The exact definition of this art is difficult but it is sufficient to understand that there are no rules or norms for creating and in layman terms “anything goes” as long as it appeals to the eye! The photography technique is used to capture almost any event in a subtle manner such as a drop of water splattering in a pool to look like a crown or a piece of hemp rope at close quarters that looks like a striated bundle etc. The composition is immaterial; it is only the way a scene (really a photograph) is captured on film. The interpretation may come later.

How is abstract photography carried out?

It is necessary to have a professional high speed camera and sometimes a special high speed film. The best results can be obtained by using a black and white film and many valuable photographs are of this monochrome variety. The following aspects need to be kept in mind:

A perfect understanding of conventional photographic principles regarding shutter speed, aperture, focusing, film speed and lighting effects.

Telephoto lenses and close up lenses and flash equipment form a part of certain trick effects one wishes to create.

Films of different types like color, black and white, speed in ASA or DIN, tripod stands, remote shooting, filter lenses, shadow hoods etc.

Abstract photography is really the prerogative of a true artist and one who also has a scientific bent of mind. Composing a perfect shot requires the “artist” and taking the photograph requires the “technician”! Imagination knows no bounds and the best results are when one uses creative powers to its full capacity.

If you wish to try out your hand at this form of art, do read what some of the famous personalities like the Czech Josef Sudek and Jaromir Funk, Laszlo Moholy-Nagy, Ernie Yang, Latvian Wilhelm Mikhailovsky, Henri Bresson, and Ansel Adams have to write about abstract photography.

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Portrait Photography

VodaDo you just snap pictures of friends without a thought to how it my turn out?  Portrait photography takes you a step up from people photography.  It gives you elements to notice such as the angle you take the photograph, the lighting you will use, and the expression of emotion on a persons face.  While you may be an amateur photographer deciding to take Christmas photos without the expense you will need to have some basic knowledge of techniques used by the professionals.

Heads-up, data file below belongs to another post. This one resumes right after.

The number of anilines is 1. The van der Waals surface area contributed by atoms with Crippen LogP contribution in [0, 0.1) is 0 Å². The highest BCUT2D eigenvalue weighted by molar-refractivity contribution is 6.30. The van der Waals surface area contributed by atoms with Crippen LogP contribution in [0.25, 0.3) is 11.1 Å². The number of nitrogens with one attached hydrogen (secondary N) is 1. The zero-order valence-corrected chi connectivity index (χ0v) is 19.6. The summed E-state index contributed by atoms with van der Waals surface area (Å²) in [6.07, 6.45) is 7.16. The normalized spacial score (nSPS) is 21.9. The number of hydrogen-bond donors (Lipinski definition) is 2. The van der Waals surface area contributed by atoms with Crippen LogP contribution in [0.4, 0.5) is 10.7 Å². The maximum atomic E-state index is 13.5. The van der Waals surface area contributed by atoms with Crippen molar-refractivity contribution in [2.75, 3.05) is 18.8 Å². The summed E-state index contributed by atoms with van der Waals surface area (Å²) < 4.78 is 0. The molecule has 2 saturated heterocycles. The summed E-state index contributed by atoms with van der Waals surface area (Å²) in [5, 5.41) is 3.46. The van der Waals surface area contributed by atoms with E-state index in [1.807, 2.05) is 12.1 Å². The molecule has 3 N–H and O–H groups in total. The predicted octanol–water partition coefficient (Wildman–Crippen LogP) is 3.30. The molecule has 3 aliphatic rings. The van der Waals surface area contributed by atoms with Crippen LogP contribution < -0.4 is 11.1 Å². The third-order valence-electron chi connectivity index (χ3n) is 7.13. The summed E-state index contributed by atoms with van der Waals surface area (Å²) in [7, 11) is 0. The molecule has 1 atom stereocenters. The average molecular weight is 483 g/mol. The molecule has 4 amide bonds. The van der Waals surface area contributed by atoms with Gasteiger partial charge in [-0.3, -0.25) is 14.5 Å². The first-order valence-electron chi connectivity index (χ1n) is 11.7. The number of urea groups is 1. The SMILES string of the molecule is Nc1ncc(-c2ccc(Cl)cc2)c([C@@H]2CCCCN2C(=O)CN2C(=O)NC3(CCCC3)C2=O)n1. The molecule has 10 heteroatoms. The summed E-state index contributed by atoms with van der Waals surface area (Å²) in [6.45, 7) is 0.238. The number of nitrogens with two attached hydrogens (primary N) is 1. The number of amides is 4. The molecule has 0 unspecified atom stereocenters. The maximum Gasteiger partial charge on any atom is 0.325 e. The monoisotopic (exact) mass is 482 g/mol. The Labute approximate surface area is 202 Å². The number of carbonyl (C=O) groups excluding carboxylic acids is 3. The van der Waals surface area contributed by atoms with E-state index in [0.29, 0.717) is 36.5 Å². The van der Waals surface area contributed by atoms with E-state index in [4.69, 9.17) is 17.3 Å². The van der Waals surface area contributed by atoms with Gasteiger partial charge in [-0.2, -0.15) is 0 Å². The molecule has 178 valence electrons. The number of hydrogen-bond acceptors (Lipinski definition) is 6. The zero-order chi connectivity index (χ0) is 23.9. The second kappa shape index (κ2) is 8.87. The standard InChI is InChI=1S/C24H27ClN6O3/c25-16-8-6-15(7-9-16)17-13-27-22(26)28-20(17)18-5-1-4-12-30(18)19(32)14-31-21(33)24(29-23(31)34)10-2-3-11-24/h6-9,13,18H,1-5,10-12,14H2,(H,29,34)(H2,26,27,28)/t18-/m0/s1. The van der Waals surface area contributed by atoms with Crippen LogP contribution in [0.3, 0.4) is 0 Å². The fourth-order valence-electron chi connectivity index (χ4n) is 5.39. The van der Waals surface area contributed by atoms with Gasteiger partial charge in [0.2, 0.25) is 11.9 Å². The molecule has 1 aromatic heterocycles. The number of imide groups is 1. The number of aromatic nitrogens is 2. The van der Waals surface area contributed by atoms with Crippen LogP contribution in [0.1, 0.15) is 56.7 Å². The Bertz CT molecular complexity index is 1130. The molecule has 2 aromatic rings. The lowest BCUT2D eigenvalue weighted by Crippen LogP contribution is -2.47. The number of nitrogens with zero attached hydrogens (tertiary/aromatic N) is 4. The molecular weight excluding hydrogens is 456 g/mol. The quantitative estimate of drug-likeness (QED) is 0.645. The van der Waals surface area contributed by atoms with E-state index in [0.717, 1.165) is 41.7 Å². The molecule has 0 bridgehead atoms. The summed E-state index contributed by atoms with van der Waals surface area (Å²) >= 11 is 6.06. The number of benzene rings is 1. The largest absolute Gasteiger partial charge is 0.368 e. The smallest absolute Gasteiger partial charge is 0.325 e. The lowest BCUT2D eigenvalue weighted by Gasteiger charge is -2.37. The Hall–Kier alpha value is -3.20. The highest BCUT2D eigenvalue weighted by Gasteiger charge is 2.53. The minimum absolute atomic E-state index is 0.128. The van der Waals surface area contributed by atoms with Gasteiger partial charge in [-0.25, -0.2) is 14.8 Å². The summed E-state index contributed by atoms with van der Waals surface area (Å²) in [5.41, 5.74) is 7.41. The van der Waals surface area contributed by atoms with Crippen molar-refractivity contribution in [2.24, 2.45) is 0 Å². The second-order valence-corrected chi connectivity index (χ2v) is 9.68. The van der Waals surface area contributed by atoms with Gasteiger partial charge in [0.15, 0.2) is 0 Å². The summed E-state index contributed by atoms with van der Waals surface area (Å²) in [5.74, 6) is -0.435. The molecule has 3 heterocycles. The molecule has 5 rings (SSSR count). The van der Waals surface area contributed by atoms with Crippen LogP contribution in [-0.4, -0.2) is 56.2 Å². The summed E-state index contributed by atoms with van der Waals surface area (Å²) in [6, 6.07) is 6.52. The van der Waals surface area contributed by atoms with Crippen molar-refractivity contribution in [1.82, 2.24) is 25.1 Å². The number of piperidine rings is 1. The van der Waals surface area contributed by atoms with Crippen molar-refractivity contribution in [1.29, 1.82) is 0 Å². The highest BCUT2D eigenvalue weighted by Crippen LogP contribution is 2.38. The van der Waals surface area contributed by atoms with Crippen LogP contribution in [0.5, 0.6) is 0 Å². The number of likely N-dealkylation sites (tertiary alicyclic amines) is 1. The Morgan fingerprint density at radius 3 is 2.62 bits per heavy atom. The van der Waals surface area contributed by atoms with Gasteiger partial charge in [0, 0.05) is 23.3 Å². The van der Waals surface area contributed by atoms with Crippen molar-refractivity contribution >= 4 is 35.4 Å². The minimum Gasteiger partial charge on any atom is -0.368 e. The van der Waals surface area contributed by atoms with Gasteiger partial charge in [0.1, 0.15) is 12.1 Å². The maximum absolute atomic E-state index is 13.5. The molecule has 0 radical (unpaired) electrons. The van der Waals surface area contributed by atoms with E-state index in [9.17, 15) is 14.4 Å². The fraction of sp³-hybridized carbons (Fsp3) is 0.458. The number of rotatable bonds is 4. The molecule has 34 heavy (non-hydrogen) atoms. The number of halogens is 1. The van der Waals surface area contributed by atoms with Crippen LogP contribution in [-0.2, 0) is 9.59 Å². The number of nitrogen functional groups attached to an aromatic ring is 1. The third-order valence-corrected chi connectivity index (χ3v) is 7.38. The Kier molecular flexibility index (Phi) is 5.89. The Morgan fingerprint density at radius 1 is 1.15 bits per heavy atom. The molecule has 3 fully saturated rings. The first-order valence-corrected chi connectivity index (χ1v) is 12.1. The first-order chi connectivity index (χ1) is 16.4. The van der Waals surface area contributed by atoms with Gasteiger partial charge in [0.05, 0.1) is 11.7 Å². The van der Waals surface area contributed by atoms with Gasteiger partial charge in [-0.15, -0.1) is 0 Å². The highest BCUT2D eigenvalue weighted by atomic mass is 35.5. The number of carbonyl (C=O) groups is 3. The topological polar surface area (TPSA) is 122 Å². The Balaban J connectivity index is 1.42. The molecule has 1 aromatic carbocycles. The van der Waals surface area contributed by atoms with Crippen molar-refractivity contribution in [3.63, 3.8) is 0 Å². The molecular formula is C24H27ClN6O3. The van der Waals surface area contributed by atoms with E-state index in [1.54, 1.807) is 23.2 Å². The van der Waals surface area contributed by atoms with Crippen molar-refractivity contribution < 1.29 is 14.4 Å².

First when taking a photograph of a person you need to study their face.  The face is important to the angle you will shoot from.  Though it is a cliché, it is true some people have a better side.  This could be in relation to scarring or acne breakouts or even simpler.  For instance my left eye is larger than my right by just a bit, and looking head on into the camera will cause a horrible portrait, however if the photographer comes from the right side and angles up a little the light and shadows will help even out the features while keeping the distinctions that make me who I am.

Portrait photography is about capturing the essence of the subject, the personality.  The little nuances of a face add character to the portrait.  You will want to loosen up your subjects.  If you are becoming a professional portrait photographer you will want to learn about your subject as you are taking pictures or perhaps meet them before the session.  If they are just your family then you should know what would get their personality captured on film.

Lighting is the next important step to portrait photography.  A lot of photographers prefer natural light to artificial.  Your subject will in part decide this for you.  Remember you will use the light you have.  Natural light will often require setting the aperture to compensate for the cameras lack of definition.  In other words you need to create the contrast with the light and shadows for the effect you want.  Often artificial light is harsh and not directed properly unless in a studio.  Again you will need to use the manual settings on your camera to create the perfect portrait.

The background is also important when discussing light.  In a studio a photographer will pick a background that will not wash your features out or your clothing.  They want to have a distinction or contrast between you and the background.  This is also important of home portrait photography.  You will want a background that gives color to your subject rather than taking it away.  Finding a nice spot with a tree to sit on and mountains in the background can be a great portrait, but you will want to make sure the background is not too busy to distract from the subject.  Make the subject seem apart of the picture rather than outside of it.

The type of camera and film you use will also determine the quality of the photography.  Once you combine techniques such as lighting, angles, and understanding your subject you will be able to create a near to professional if not professional portrait for your friends and family no matter the occasion.  Just snapping a picture is possible, but it would be great to have a better portrait?

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Scene Modes and your Digital Camera


Most people don’t want to mess with their digital camera’s settings.  The rest of us may not understand what they are for and what they can do.  Camera manufacturers realize this and are making it easier to take great photos.  It is done through a feature called scene modes.  Scene modes are mini-programs designed to automatically adjust your camera’s settings that are best suited for the situation.  By merely twisting a knob or pushing a button a few times, you are able to quickly and easily adjust your camera to get a great shot nearly every time.

Here are some of the more common scene modes and what they do:

Backlight – eliminates dark shadows when light is coming from behind the subject or when the subject is in the shade.